Electrolysis of Copper (II) Sulphate?

NetherCraft 0

When Copper (II) Sulphate is electrolysed with carbon electrodes a colourless gas is given off at the anode and the solution goes from blue to colourless.

Explain these observations.

Also please do explain why when the electrolysis is carried out using copper electrodes the solution remains blue.

What is the name of the clear solution when electrolsis is carried out with carbon electrodes.

3 Answers

  • The above is essentially correct except that there are no O2- ions in water. The source of the oxygen is effectively the OH- ion.

    So at the cathode (where reduction takes place):

    Cu2+(aq) + 2e –> Cu(s)

    At the anode (where oxidation takes place):

    4(OH-) –> O2(g) + 2H2O + 4e

    (…though I suppose you should double the top equation to make the number of electrons lost/gained at each electrode the same)

    With copper electrodes (which is the way copper is purified to make high-quality “electrolytic” copper: a small pure copper cathode is used in conjunction with the piece of impure copper as the anode. The impurities collect below the anode as the delightfully named “anode sludge” and are a significant source of silver and gold!)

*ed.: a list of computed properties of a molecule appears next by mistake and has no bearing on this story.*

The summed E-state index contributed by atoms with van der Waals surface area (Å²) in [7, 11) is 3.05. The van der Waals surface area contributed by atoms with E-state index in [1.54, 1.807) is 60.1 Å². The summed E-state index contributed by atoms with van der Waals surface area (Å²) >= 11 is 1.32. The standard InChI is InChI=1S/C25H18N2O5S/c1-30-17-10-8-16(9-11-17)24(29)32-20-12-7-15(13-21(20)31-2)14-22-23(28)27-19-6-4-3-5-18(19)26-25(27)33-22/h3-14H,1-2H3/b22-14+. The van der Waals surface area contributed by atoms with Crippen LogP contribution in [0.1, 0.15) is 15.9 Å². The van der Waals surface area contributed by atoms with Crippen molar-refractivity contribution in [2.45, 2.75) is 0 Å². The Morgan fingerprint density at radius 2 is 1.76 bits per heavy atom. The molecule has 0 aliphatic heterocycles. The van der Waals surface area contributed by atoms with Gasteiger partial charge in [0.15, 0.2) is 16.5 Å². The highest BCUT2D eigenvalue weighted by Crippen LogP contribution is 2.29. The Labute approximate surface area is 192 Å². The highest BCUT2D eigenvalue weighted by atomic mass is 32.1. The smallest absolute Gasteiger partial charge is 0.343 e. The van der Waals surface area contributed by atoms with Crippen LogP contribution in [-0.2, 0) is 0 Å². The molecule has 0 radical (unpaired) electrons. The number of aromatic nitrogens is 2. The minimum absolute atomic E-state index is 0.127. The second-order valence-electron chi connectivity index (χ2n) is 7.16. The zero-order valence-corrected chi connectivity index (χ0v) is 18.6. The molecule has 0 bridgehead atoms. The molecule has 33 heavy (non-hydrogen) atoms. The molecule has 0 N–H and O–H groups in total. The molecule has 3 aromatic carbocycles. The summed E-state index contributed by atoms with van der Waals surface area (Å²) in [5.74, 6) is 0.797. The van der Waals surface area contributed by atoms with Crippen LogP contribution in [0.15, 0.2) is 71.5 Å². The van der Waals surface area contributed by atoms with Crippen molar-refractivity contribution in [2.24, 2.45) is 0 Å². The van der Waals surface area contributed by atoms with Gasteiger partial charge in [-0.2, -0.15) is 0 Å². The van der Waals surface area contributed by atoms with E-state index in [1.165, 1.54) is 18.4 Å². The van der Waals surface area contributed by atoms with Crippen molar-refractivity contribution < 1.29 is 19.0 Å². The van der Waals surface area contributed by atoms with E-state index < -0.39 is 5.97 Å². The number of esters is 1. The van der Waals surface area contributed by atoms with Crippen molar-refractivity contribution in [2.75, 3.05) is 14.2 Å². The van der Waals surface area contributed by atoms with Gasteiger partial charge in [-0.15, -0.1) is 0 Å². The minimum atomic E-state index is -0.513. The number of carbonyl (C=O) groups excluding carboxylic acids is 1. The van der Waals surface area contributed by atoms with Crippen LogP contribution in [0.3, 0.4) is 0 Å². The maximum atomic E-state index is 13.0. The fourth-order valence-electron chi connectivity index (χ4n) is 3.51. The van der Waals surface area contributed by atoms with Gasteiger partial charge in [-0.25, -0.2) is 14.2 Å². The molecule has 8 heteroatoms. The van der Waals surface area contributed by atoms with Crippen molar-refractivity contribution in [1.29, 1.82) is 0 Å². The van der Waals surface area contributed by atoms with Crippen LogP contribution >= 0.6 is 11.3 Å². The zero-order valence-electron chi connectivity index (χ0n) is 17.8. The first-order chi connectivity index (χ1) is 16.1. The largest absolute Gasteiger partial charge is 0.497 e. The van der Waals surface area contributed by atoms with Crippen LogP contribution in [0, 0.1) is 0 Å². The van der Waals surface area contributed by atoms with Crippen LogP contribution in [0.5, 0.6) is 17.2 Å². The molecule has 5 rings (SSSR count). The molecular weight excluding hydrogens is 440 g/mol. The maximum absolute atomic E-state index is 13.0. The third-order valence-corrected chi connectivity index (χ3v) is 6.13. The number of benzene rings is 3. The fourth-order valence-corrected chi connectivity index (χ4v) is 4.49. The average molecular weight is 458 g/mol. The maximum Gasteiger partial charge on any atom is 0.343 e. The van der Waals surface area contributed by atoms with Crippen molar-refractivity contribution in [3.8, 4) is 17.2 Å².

At the Cathode:

    Cu2+(aq) + 2e –> Cu(s)

    At the Anode:

    Cu(s) –> Cu2+(aq) + 2e

  • Electrolysis Of Copper

  • Oxidation occurs at the anode. Therefore the gas must be oxygen gas, as O2- is oxidized to O2. Copper ions are therefore reduced to copper metal at the cathode (where reduction takes place), which would account for the loss of blue color, which of course, is due to hydrated copper (II) ions.

    If the carbon electrodes are replaced by copper metal then just as quickly as copper is being reduced it one electrode it is being oxidized at the other and the number of copper ions in solution stays constant.

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